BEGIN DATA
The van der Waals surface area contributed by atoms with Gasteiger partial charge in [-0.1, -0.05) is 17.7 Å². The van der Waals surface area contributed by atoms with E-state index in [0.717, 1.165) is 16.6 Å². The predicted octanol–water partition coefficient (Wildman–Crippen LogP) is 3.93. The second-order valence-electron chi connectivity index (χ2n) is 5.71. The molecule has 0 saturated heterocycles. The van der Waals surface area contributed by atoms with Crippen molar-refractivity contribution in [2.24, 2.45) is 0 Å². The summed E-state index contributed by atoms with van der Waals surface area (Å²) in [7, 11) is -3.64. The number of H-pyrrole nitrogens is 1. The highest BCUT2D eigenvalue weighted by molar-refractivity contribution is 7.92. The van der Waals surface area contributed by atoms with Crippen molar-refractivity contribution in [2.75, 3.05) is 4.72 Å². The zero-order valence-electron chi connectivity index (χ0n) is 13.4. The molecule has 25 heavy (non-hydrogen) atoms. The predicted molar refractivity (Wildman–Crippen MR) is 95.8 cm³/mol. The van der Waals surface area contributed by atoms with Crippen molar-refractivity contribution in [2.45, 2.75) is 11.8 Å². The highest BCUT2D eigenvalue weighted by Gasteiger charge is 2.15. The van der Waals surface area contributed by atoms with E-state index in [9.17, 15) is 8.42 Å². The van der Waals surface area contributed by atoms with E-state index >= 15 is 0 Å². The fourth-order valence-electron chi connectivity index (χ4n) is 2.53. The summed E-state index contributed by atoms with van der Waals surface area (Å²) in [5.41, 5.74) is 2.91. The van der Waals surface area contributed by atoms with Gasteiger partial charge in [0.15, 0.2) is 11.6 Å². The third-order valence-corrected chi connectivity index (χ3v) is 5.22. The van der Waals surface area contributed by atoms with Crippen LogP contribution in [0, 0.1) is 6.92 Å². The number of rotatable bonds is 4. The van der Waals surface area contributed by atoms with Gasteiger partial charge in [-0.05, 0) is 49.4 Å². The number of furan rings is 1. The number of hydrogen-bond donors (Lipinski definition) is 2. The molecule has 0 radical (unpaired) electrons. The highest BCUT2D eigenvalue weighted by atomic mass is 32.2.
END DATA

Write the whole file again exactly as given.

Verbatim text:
The van der Waals surface area contributed by atoms with Gasteiger partial charge in [-0.1, -0.05) is 17.7 Å². The van der Waals surface area contributed by atoms with E-state index in [0.717, 1.165) is 16.6 Å². The predicted octanol–water partition coefficient (Wildman–Crippen LogP) is 3.93. The second-order valence-electron chi connectivity index (χ2n) is 5.71. The molecule has 0 saturated heterocycles. The van der Waals surface area contributed by atoms with Crippen molar-refractivity contribution in [2.24, 2.45) is 0 Å². The summed E-state index contributed by atoms with van der Waals surface area (Å²) in [7, 11) is -3.64. The number of H-pyrrole nitrogens is 1. The highest BCUT2D eigenvalue weighted by molar-refractivity contribution is 7.92. The van der Waals surface area contributed by atoms with Crippen molar-refractivity contribution in [2.75, 3.05) is 4.72 Å². The zero-order valence-electron chi connectivity index (χ0n) is 13.4. The molecule has 25 heavy (non-hydrogen) atoms. The predicted molar refractivity (Wildman–Crippen MR) is 95.8 cm³/mol. The van der Waals surface area contributed by atoms with Crippen molar-refractivity contribution in [2.45, 2.75) is 11.8 Å². The highest BCUT2D eigenvalue weighted by Gasteiger charge is 2.15. The van der Waals surface area contributed by atoms with E-state index in [9.17, 15) is 8.42 Å². The van der Waals surface area contributed by atoms with E-state index >= 15 is 0 Å². The fourth-order valence-electron chi connectivity index (χ4n) is 2.53. The summed E-state index contributed by atoms with van der Waals surface area (Å²) in [5.41, 5.74) is 2.91. The van der Waals surface area contributed by atoms with Gasteiger partial charge in [0.15, 0.2) is 11.6 Å². The third-order valence-corrected chi connectivity index (χ3v) is 5.22. The van der Waals surface area contributed by atoms with Crippen LogP contribution in [0, 0.1) is 6.92 Å². The number of rotatable bonds is 4. The van der Waals surface area contributed by atoms with Gasteiger partial charge in [-0.05, 0) is 49.4 Å². The number of furan rings is 1. The number of hydrogen-bond donors (Lipinski definition) is 2. The molecule has 0 radical (unpaired) electrons. The highest BCUT2D eigenvalue weighted by atomic mass is 32.2.